The Happiness Formula, an online resource from BBC News, is an entertaining collection of articles and videos that you can ramble through and get a sense of some of the different dimensions of the new Science of Happiness. Here are some the materials available:

Articles
* The Science of Happiness (an overview of the field and the BBC series)
* Britain’s Decline in Happiness (What’s happened since the ’50s to contribute to the decline in Happiness in Britain… Much of this will sound familiar to many Americans!)
* The Politics of Happiness (Should governments try to improve happiness of their citizens?)
* Test Your Happiness (Take a test designed by psychologist & Professor Ed Diener from the University of Illinois.)
* What Makes You Happy? (Pictures and testimonials submitted by ordinary people express what makes them happy.)
* Is There a Happiness Formula? (?? Pleasure + engagement + meaning = happiness. ??)
* Happiness & Public Policy
* Searching the Brain for Happiness (What neuroscientists are discovering.)
* Does Diversity Make Us Unhappy? (“… multicultural communities tend to be less trusting and less happy.”)
* Does Happiness Live in Cyberspace? (“Will the internet make the world a happier or less happy place?”)
* Scientists’ Short-Cut to Happiness (“…ways to control happiness in the brain artificially.”)
* The Health Benefits of Happiness (It may be even more important than quitting smoking!)
* Staying Happier for Longer (How to increase lasting happiness.)
* Happiness is Smile Shaped (Research traces levels of happiness throughout life.)
* The Undervalued Component of Happiness (What’s the role of contentment?)

Videos
* The recipe for happiness (8:07 min)
* What is happiness (2:26 min)
* The power of happiness (10:40 min)
* What really motivates us? (2:06 min)
* Bhutan’s happiness formula (8:39 mins)
* The politics of happiness (10:27 mins)
* Think yourself happy (3:13 mins)

Find Out More – A reading list related to the Science of Happiness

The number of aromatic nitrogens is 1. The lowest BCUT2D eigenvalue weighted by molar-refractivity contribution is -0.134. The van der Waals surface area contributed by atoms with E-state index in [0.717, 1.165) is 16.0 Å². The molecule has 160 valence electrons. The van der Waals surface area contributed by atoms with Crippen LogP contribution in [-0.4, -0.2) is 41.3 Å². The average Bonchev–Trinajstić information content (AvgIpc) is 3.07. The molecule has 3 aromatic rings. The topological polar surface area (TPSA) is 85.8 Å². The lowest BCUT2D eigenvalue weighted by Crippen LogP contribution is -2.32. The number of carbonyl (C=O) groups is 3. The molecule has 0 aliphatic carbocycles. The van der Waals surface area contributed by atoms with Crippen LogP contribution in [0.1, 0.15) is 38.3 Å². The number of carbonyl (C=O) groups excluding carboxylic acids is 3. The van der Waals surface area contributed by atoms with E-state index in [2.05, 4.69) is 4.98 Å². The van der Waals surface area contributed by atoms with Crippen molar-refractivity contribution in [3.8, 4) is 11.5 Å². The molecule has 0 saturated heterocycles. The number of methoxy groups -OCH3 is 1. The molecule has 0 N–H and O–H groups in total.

This website provides lots of interesting content. And it’s presented in a light-hearted, though well-documented, journalistic format. If this stuff doesn’t spark your interest in the Science of Happiness, then you’re just not paying attention!

URL — http://news.bbc.co.uk/1/hi/programmes/happiness_formula/

[Thanks to Brian Johnson whose PhilosophersNotes on Martin Seligman’s books Authentic Happiness & Learned Optimism inspired my investigation of this topic.]

The Science of Happiness: Part 1, A Little Theory

…scientists now believe happiness is a skill that can be learned, just like skiing or playing a musical instrument: With daily practice, you get ever better.” (from Willing Your Way to Happiness,” DenverPost online)

If you’re like me, when you first hear people talking about taking charge of their own happiness, you think of Al Franken’s wacky new-age SNL character Stuart Smalley, who repeatedly chanted to himself, “I’m good enough, I’m smart enough, and doggone it, people like me!” Not long ago such “positive affirmations” were touted as one of many keys to happiness by a pop-psychology press overflowing with slickly packaged little books that were guaranteed to change your life. And while their hearts were in the right place, many of these authors had little or no scientific basis for the practices they were recommending.